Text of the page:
COM-126 or COM-128 and ENG-121 or ENG-200
COM-325: Editing for Media and Publication
The role of the editor in today's media and publication industries has been transformed by the convergence of technological advances and delivery manner. Whether it is in news operations, public relations, advertising, or book publication, the traditional copy editor has merged with the content editor. This course provides both the foundational skills in basic language editing and the practical competencies associated with editing content for new media (including visual literacy, headlines, typography, and search optimization).
COM-329: New Media Technologies
This course examines the role of new media in contemporary society and the evolution of media technologies in economics, politics, marketing, business, relationships, and journalism. Students will utilize and practice with various new media tools and platforms for both personal and professional contexts. The course focuses on both the practical skills and the theoretical foundations of new media, asking students to demonstrate proficiency in these platforms while understanding the implications for communication practice.
COM-336: Electronic Public Relations
This course provides a focused overview of electronic public relations applications and presents guidelines for using electronic technologies for public relations purposes. Students will learn to reach various publics through public service announcements, video news releases and satellite media tours. Students will also learn how to reach media, government, consumers, employees and management effectively by applying electronic media technologies. Offered as needed.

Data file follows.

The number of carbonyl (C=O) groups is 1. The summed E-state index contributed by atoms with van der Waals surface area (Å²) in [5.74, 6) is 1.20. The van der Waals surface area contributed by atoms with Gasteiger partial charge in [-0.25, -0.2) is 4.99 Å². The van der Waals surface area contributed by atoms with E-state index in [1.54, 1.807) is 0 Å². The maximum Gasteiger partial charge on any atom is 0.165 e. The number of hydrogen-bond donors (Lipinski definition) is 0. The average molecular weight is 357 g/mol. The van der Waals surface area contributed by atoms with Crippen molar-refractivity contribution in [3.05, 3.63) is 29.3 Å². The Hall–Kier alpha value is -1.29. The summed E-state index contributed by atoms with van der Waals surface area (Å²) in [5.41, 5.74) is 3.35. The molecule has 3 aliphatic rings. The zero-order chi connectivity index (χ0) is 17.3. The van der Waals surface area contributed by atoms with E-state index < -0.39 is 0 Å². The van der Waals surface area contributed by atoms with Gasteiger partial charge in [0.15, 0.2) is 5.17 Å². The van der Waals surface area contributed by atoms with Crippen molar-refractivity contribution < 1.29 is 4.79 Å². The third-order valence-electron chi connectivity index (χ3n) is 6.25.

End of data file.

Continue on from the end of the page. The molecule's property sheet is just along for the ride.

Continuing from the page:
COM-340: Writing for Public Relations
Survey course requiring copywriting in public communication formats, including news releases, features, editorials, brochures, executive summaries, company profiles, newsletters and annual report copy.
ENG-121, ENG-121H or ENG-200
COM-341: Technical Writing
This course trains students to produce documents of a technical nature commonly found in a business context. Students are required to prepare a variety of technical reports, including audits, technical manuals and feasibility studies.
ENG-121, ENG-121H or ENG-200
COM-445: Writing for New Media
This course is an advanced writing experience that focuses on the content-development skills critical for new and emerging digital media technologies. Students engage with the essential concepts and issues surrounding media convergence and the various strategies for delivering and adapting essential information through diverse multimedia platforms.
COM-448: Media Ethics and Law
This course provides students with the skills and knowledge they need to work in the communications profession. They also will develop a clear understanding of the statutory and constitutional guidelines governing the profession. Students learn the theoretical underpinnings of the First Amendment, followed by its application in cases involving libel, privacy, intellectual property, corporate speech, advertising, obscenity, access to information, protection of news sources, broadcasting policy and electronic media regulations.
COM-452: Public Relations Campaign Planning Seminar
This capstone course offers practice in managing communication campaigns from the public relations perspective and emphasizes the production and presentation of campaign plans. Students will develop and pitch a campaign for a real client.
COM-476: Corporate Communications Seminar
This course will explore the growing field of corporate communication with special emphasis on, industry analysis, media relations, message strategies and crisis communication planning. Upon completion of the course, students will understand the theory, practice and functions of corporate communicators. This course will serve as a capstone experience for all communication majors.
COM-490: Communication Internship
Students may use three, six or 12 credit hours of free electives for placement in a supervised, career-related work experience. Students report on the experience as required by the cooperative education syllabus. The Career Development Center administers the experience and the program coordinator/department chair provides the academic evaluation.
Free Elective Credits: 33
Total Credits: 120